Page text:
Being a competitive athlete has been a major component of my identity for as long as I can remember. Participating in team sports as a child taught me so many lessons about life. Teamwork, sacrifice, humility, resilience and sportsmanship to name a few. My parents were big on us trying a variety of sports. So I played soccer, little league baseball, basketball, football and ran track.
As I have gotten older, my relationship to health and fitness has grown to support my overall sense of well-being. I believe attending to our physical health is vital to catalyzing growth in our spiritual, mental and emotional health.
Team Sports In Texas
Growing up in Texas, football is king. So, I felt like I had to give this a go. However, I was miserably small and skinny in junior high. I got my ass handed to me repeatedly. I played receiver on offense, and recall with great clarity a game in which the quarterback made the decision to throw me the ball. As we lined up, and the center hiked the ball, I took off down field. I slanted in toward the goal line looked over my shoulder and saw the quarterback swing his arm back ready for launch. Somehow, amid the din of the crowd, the clatter of pads, and the sound of my own heartbeat pounding in my chest, I heard my coach scream from the sideline, “Don’t throw it to McWhorter!”
But it was too late. Here came the ball. My big chance to prove I wasn’t just roster filler and could contribute meaningfully to my team. As I watched the ball sailing towards me, I tried to focus on the tiny brown spec through the grille of my helmet as it approached. I could sense a defensive player closing in on me with one intent – to crush my soul before I got across the goal line.
A second later, the ball touched my hands, I tried to pull it in quickly, then SMASH!! I felt the helmet of the defender crash into my chest. I was knocked one way, and the ball went flying the other. As the referee blew the whistle I laid there in the grass for a moment gasping for air. I wasn’t dead. But, I sure wanted to be.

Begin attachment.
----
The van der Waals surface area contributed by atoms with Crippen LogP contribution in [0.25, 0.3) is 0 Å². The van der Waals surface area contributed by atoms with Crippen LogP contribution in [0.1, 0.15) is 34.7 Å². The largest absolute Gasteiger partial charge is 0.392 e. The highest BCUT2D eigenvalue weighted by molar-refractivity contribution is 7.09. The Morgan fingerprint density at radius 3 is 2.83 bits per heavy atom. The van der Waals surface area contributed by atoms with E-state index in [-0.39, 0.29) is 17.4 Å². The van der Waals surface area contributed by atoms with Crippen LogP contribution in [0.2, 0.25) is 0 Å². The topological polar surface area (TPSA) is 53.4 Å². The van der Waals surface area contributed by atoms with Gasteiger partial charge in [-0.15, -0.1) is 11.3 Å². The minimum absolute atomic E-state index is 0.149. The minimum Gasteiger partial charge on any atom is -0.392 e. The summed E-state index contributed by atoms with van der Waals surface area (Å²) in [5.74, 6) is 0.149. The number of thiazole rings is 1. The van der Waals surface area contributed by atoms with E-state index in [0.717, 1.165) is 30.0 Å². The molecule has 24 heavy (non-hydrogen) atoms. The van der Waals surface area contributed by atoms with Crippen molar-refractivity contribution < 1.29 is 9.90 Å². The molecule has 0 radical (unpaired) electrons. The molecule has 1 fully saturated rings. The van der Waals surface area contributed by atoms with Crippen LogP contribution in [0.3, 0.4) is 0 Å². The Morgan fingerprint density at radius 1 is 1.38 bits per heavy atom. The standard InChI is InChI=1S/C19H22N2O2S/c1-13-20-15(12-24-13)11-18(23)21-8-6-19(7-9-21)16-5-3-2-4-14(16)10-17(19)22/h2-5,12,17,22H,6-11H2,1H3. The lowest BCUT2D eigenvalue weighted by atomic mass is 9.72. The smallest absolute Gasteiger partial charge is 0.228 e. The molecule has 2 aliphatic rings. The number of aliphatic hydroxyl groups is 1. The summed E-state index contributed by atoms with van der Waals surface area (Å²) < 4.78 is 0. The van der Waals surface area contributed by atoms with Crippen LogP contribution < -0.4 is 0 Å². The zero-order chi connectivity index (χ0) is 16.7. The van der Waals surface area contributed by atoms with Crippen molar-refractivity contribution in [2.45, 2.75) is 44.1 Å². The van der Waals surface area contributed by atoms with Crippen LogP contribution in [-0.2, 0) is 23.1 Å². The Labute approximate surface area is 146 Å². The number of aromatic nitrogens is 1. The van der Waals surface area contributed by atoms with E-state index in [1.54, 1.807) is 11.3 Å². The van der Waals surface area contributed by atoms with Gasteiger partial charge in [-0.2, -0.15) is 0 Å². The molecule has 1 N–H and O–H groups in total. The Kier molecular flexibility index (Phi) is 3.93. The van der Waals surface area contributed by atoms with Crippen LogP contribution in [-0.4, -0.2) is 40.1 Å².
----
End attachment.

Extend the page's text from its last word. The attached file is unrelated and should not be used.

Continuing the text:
I picked myself up off the ground. As I jogged back over to the sideline, I overheard my coach saying to the quarterback, “I told you not to throw it to McWhorter, and look what happened.”
As I sat down on the bench, I thought to myself, “Fuck you, coach. And fuck football.”
I won’t bore you with how terrible I was at baseball and basketball. But suffice it to say, there wasn’t a snowball’s chance in hell that I was getting any kind of future athletic scholarship playing the “big 3”.
But European Football?
As a child growing up in the ’70s and ’80s, we were right at the beginning of what would eventually become a massive surge of interest in youth soccer. And thank goodness my parents had the wisdom to keep encouraging me to play with balls. (wait a minute…that came out wrong)
In most of my early years of playing soccer, I had a number of fairly anonymous coaches. It wasn’t until I tried out for a more competitive league (what today we might call “travel teams”) that I was able to connect with a coach who knew how to bring out the best in his young athletes. That coach for me was “Hoppy” Thetford.
Hoppy was the kind of coach who understood that competitive team sports provide a great vehicle for mental and physical growth in young people. He’s a guy with a huge personality that matches his huge heart, and he brought all of that to every practice and every game. Our team was the Cosmos. Because of Hoppy’s leadership, we enjoyed a great amount of statistical success over the years we played together. But our greatest achievement was that we were a team of really great friends who enjoyed playing together and supporting each other. We did all this under the tutelage of coach who we knew would go to the dirt for us.
Because of Hoppy Thetford, I went on to have a successful athletic experience in high school playing varsity soccer. After all these years, I still love joining in on adult league soccer and supporting my son’s budding love of the sport.
Cycling – Discovering Passion & Purpose
When I was around 12-years old, I watched a movie called, “Breaking Away”. If you’re a cyclist, you very likely know this film as the pinnacle of Dennis Quaid’s acting career. Okay, kidding – that was his role in “Any Given Sunday” (there, I made peace with football).
It wasn’t long after watching “Breaking Away”, that I began asking my folks if I could take my blue Schwinn Free Spirit out for longer rides in my neighborhood. My bike was a super-heavy steel machine, but it had silver rims and gumwall tires, and I loved the hell out of that bike.